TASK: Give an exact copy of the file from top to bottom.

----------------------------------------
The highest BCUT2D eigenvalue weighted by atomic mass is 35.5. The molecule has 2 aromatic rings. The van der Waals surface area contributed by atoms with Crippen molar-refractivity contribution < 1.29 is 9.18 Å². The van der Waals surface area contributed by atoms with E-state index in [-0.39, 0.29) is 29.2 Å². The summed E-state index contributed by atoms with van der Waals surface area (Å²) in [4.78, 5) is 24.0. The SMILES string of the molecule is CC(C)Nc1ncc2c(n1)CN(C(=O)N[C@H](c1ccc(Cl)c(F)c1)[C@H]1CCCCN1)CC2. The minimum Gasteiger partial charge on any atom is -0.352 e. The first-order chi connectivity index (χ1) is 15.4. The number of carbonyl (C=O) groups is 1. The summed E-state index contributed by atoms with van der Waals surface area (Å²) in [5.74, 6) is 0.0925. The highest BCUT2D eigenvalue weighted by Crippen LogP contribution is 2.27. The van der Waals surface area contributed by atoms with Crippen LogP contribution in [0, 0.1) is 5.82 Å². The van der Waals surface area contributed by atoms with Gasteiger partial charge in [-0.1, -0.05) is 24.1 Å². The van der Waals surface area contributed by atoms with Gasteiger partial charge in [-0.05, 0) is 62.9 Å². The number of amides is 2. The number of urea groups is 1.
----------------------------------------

The highest BCUT2D eigenvalue weighted by atomic mass is 35.5. The molecule has 2 aromatic rings. The van der Waals surface area contributed by atoms with Crippen molar-refractivity contribution < 1.29 is 9.18 Å². The van der Waals surface area contributed by atoms with E-state index in [-0.39, 0.29) is 29.2 Å². The summed E-state index contributed by atoms with van der Waals surface area (Å²) in [4.78, 5) is 24.0. The SMILES string of the molecule is CC(C)Nc1ncc2c(n1)CN(C(=O)N[C@H](c1ccc(Cl)c(F)c1)[C@H]1CCCCN1)CC2. The minimum Gasteiger partial charge on any atom is -0.352 e. The first-order chi connectivity index (χ1) is 15.4. The number of carbonyl (C=O) groups is 1. The summed E-state index contributed by atoms with van der Waals surface area (Å²) in [5.74, 6) is 0.0925. The highest BCUT2D eigenvalue weighted by Crippen LogP contribution is 2.27. The van der Waals surface area contributed by atoms with Crippen LogP contribution in [0, 0.1) is 5.82 Å². The van der Waals surface area contributed by atoms with Gasteiger partial charge in [-0.1, -0.05) is 24.1 Å². The van der Waals surface area contributed by atoms with Gasteiger partial charge in [-0.05, 0) is 62.9 Å². The number of amides is 2. The number of urea groups is 1.